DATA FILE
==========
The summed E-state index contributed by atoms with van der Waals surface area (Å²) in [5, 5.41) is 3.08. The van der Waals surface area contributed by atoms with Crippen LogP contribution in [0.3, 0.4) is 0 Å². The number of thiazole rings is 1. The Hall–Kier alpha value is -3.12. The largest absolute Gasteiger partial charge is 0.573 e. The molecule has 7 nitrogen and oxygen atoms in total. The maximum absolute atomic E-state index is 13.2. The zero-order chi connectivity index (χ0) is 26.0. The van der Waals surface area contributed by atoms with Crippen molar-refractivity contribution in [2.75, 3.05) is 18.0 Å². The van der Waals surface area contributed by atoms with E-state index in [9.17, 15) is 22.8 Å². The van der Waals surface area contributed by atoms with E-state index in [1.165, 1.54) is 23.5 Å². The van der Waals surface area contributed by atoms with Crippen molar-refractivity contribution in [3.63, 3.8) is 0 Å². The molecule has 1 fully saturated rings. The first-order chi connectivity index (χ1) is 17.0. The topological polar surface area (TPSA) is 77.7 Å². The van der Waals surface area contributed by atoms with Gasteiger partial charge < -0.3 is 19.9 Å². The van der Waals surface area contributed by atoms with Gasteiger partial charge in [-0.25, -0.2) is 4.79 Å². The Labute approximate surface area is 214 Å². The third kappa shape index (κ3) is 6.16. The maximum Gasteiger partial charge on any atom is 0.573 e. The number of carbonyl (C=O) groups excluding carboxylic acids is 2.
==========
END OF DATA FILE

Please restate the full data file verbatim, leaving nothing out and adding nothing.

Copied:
The summed E-state index contributed by atoms with van der Waals surface area (Å²) in [5, 5.41) is 3.08. The van der Waals surface area contributed by atoms with Crippen LogP contribution in [0.3, 0.4) is 0 Å². The number of thiazole rings is 1. The Hall–Kier alpha value is -3.12. The largest absolute Gasteiger partial charge is 0.573 e. The molecule has 7 nitrogen and oxygen atoms in total. The maximum absolute atomic E-state index is 13.2. The zero-order chi connectivity index (χ0) is 26.0. The van der Waals surface area contributed by atoms with Crippen molar-refractivity contribution in [2.75, 3.05) is 18.0 Å². The van der Waals surface area contributed by atoms with E-state index in [9.17, 15) is 22.8 Å². The van der Waals surface area contributed by atoms with E-state index in [1.165, 1.54) is 23.5 Å². The van der Waals surface area contributed by atoms with Crippen molar-refractivity contribution in [3.63, 3.8) is 0 Å². The molecule has 1 fully saturated rings. The first-order chi connectivity index (χ1) is 17.0. The topological polar surface area (TPSA) is 77.7 Å². The van der Waals surface area contributed by atoms with Gasteiger partial charge < -0.3 is 19.9 Å². The van der Waals surface area contributed by atoms with Gasteiger partial charge in [-0.25, -0.2) is 4.79 Å². The Labute approximate surface area is 214 Å². The third kappa shape index (κ3) is 6.16. The maximum Gasteiger partial charge on any atom is 0.573 e. The number of carbonyl (C=O) groups excluding carboxylic acids is 2.